Published/Last edited or updated: 20th August, 2017
Saigon’s contemporary art scene is evolving rapidly and the city’s list of galleries is growing. Here’s a sampler of where art-philes can go to gawk or buy.
Firstly, any one interested in art should visit the Ho Chi Minh City Museum of Fine Arts and its collection that includes the colonial period, combat art and 90’s abstract, housed in an exquisite French colonial/Chinese mansion. We also recommend Sophie’s Art Tour, an enlightening half day presentation that brings visitors up to speed on the major changes the country has gone through in the past two centuries and explains how Vietnamese art has evolved up to present day. The tour includes the museum as well as other select galleries.
One of the stops on our Sophie’s Art Tour was a gallery and antique shop owned by Vietnamese artist Le Hien Minh. Atiq Sai Gon (formerly Antique Street) features both her own work and the work of other artists.
Across the river in District 2, The Factory Contemporary Arts Centre is a multipurpose hub of exhibitions, workshops, talks and performances in a funky, industrial space, likely one of the city’s largest devoted to art. There’s usually always an exhibition to drop in on (as well as their vegan cafe). Check their website for special events.
Located in the residence of US Ambassador Henry Cabot Lodge Jr during the 1960s, the house has been transformed into Salon Saigon, a chic, elegant gallery showcasing contemporary art, with a focus on drawing. There’s a permanent collection and usually an exhibition. It’s also a library and venue for special talks and screenings. Officially Salon Saigon is only open on Tuesdays but just give them a call on other days except Sundays for a visit.
Moving over to the commercial side, the city has an abundance of gallery shops to browse. And browse you must in eye-catching Lotus Gallery, a multi-storey shop that has made clever use of the narrow space by mounting art on layers of sliding panels. If it’s a flat surface, it has canvas on it and it’s amazing just to see the reveal as staff eagerly shift panels around. We met the owner who explained most of these Vietnamese artists were from Hue, with a few from Ho Chi Minh City. The artwork runs the gamut of small to large scale works. All these galleries are adept at worldwide shipping.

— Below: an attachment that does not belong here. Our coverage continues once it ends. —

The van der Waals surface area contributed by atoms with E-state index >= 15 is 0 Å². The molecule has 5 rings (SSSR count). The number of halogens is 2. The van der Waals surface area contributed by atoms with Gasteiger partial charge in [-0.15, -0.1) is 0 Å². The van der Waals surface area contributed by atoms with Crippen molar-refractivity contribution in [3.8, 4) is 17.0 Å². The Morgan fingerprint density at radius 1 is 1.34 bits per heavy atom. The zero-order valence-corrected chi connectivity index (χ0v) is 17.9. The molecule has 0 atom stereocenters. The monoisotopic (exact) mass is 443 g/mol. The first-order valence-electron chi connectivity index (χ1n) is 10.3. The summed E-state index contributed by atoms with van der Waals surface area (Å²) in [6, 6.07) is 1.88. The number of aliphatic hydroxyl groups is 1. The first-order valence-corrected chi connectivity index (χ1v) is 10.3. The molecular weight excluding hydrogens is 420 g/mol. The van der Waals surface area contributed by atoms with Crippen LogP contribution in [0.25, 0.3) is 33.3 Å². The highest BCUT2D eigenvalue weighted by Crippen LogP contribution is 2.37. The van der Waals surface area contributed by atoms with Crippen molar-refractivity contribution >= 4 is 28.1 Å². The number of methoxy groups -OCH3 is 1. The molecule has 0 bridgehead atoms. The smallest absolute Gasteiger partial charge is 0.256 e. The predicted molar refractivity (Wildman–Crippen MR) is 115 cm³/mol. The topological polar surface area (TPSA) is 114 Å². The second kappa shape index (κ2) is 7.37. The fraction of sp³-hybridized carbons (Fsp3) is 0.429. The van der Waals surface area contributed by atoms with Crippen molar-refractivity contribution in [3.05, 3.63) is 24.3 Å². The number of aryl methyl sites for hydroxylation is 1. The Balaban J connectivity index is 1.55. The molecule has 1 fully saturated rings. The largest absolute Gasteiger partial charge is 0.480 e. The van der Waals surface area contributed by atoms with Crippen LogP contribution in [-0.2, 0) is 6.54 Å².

Apricot Gallery is a stylish space with high quality local art. It’s an impressive space spread over five floors and in contrast to Lotus Gallery, the large pieces are displayed museum style, each bold canvas really made to shine.
Apricot Gallery 50-52 Mac Thi Buoi, District 1; T: (028) 3822 7962; http://apricotgallery.com.vn/; Mo–Su: 08:30–20:30.
Atiq Sai Gon 38 Le Cong Kieu, District 1; T: (0168) 481 0093; https://www.facebook.com/atiqsaigon/; Mo–Sa: 10:00–17:00.
Lotus Gallery 100 Nam Ky Khoi Nghia, District 1; T: (028) 3829 2695; http://www.lotusgallery.vn/; Mo–Su: 09:00–18:00.
Salon Saigon 6D Ngo Thoi Nhiem, Ward 7, District 3; http://www.salonsaigon.com/; Tu: 09:00–18:00, by appointment other days.
The Factory Contemporary Arts Centre 15 Nguyen U Di, Thao Dien Ward, District 2; T: (028) 3744 2589; http://factoryartscentre.com/; Tu–Su: 10:00-19:00.
Cindy Fan is a Canadian writer/photographer and author of So Many Miles, a website that chronicles the love of adventure, food and culture. After falling in love with sticky rice and Mekong sunsets, in 2011 she uprooted her life in Toronto to live la vida Laos. She’s travelled to over 40 countries and harbours a deep affection for Africa and Southeast Asia. In between jaunts around the world, she calls Laos and Vietnam home where you’ll find her traipsing through rice paddies, standing beside broken-down buses and in villages laughing with the locals.
These tours are provided by Travelfish partner GetYourGuide.
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